It is difficult to measure snow because there are different elements that can affect it like wind or wetness. The people in this lost their snow measuring device to the elements. This interested me because I like snow a lot and I always go snowboarding, and when I go I always check the snow report to see if I'm going to be riding in the pow which is pretty sick.

  • madelinew-1-bar
    1/28/2016 - 11:24 p.m.

    It can be difficult to measure snow. If you're trying to measure if in a blizzard, chances are that you won't succeed at getting an accurate amount. This is because the device can break, as said in paragraph 3.
    I like this article. I know how awful snow storms and blizzards can be awful, I wish I could live by a snowy area.

  • sofiat-4-bar
    1/28/2016 - 11:26 p.m.

    It is difficult to measure snow because snow will start and then stop and some may melt but also "The level falls short compared with some other spots in the region." I think this is interesting because if the snow really is that deep then how will they be able to send help.

  • kayleeu-2-bar
    1/29/2016 - 12:22 a.m.

    It is difficult to measure snow because of the tough storms and elements. In Washington a "small team of weather observers at Reagan National Airport lost their snow-measuring device to the elements." They lost there device mid way through the storm making the snow measurement inconclusive. As Mark Richards a senior weather observer said "Everyone has to understand that measuring snow in a blizzard is a tough thing to do."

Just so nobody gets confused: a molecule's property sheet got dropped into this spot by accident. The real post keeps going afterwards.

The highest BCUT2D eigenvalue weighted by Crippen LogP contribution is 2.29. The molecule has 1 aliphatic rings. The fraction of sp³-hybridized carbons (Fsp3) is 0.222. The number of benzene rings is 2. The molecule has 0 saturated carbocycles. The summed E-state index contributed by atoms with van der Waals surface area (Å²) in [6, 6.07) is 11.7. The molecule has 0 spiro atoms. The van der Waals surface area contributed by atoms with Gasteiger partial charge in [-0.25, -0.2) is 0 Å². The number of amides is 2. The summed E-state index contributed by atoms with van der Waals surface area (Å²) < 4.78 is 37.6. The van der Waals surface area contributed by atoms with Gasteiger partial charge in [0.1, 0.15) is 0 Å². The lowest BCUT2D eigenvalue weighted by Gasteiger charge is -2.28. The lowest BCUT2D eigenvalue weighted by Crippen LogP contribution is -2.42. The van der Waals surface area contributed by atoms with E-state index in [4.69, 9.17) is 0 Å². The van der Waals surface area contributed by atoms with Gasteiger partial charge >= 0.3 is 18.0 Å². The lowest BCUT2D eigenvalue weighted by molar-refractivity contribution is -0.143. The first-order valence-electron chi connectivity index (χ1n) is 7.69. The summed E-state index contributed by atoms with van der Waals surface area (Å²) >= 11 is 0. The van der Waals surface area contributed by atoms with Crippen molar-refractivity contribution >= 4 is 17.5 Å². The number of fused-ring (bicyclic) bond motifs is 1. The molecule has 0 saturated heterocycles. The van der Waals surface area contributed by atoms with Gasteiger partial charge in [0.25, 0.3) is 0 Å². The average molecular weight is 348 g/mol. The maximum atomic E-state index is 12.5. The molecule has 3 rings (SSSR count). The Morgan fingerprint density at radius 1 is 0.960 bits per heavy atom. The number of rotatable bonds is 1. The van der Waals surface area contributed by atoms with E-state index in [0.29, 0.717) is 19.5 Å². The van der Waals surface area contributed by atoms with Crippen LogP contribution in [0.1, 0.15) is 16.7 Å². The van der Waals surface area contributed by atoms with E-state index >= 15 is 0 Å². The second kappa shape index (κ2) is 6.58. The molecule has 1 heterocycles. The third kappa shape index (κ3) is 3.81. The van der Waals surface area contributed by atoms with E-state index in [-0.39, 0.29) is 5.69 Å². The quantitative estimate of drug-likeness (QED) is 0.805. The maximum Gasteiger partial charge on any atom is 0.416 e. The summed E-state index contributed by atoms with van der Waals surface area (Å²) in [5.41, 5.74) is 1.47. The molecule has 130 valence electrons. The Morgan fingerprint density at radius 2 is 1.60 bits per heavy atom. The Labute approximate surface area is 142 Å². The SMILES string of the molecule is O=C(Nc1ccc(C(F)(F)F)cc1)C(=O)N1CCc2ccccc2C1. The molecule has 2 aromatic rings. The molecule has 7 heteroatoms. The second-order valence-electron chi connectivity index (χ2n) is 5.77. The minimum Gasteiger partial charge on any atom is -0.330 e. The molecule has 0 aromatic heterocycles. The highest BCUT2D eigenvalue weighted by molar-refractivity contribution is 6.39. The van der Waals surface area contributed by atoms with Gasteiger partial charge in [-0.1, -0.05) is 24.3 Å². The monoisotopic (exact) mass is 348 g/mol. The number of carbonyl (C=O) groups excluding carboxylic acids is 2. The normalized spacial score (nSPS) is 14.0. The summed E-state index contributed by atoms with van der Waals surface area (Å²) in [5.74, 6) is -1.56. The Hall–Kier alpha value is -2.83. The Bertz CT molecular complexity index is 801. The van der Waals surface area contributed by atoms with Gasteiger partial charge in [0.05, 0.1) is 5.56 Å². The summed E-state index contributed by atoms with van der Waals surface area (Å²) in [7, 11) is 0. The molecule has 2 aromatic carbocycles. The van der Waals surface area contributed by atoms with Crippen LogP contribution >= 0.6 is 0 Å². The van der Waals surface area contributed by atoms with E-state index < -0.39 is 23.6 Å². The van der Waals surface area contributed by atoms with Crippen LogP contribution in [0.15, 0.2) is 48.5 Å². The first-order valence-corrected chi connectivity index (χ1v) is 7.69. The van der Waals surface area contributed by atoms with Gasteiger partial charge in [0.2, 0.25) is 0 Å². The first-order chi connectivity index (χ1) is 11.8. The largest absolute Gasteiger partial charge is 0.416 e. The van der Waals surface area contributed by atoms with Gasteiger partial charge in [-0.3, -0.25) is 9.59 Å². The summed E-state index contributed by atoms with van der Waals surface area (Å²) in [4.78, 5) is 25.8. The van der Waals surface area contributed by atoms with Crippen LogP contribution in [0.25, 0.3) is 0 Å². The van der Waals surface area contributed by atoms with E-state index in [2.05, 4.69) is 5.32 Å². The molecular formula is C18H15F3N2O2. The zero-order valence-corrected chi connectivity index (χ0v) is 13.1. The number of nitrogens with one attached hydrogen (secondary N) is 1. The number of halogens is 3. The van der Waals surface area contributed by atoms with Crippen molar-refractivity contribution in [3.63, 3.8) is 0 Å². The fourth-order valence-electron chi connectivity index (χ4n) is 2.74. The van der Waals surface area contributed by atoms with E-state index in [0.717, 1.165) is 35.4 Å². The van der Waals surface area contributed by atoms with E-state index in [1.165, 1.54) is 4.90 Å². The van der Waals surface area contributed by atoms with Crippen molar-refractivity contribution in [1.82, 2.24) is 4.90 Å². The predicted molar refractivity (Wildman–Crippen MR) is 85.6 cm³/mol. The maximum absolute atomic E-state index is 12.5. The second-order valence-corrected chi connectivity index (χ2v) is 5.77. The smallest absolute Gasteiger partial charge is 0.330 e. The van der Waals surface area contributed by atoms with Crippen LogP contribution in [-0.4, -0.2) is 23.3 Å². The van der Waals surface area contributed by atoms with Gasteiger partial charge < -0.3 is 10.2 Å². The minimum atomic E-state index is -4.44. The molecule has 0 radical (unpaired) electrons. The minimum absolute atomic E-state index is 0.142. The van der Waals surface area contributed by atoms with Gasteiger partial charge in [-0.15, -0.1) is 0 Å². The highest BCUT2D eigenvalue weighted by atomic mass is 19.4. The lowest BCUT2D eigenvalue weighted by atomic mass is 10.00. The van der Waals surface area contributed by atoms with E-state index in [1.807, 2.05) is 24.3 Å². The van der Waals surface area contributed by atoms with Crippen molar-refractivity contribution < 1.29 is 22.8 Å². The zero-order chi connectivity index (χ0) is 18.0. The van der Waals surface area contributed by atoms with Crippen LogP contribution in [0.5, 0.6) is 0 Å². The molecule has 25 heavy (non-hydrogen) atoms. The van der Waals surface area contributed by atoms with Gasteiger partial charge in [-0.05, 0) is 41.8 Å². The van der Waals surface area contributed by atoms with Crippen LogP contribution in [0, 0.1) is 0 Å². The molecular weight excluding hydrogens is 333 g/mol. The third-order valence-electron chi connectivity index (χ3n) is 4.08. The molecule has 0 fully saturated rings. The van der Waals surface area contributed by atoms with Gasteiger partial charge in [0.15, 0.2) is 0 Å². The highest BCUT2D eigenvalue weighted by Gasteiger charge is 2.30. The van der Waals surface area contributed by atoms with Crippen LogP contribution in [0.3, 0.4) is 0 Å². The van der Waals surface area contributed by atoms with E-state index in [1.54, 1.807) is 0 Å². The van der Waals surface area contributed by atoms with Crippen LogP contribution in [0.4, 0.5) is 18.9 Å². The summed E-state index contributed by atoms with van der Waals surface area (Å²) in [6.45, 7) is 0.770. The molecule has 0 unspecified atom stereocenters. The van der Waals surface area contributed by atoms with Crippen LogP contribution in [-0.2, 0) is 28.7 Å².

My opinion on this article is that it must be annoying that their technology stopped half way through a major storm.

  • ericw-6-bar
    1/29/2016 - 12:50 a.m.

    It is difficult to measure snow because of the money to buy technology. If the technology gets lost in the snow and then they buy more and it gets lost in the snow and so on it could be millions of dollars on equipment that people are buying with no informational satisfaction.

  • paigea-3-bar
    1/29/2016 - 12:52 a.m.

    It is difficult to measure snow because there is a different amount of snow wherever you go. Also, new sheets of snow could be added every minute so the amount of snow will always be changing. The article states,"According to The Washington Post, the number that will go down in the history books was 17.8 inches. The level falls short compared with some other spots in the region and raises a question." This means that there will be different amounts of snow almost anywhere you go. I enjoyed this article and I have never really thought about how hard it is to measure snow, but this article has really made me realize how difficult it is.

  • gabriellek-1-bar
    1/29/2016 - 01:20 a.m.

    It is difficult to measure snow because in a blizzard, your visibility is limited and the snow is being constantly blown around by wind. It is very hard to measure moving objects and in some places snow is falling faster than others causing different amounts of snow. I found this article interesting because I always wondered how they measured snow precisely. This article surprised me because I did not know that Washington got 17.8 inches of snow.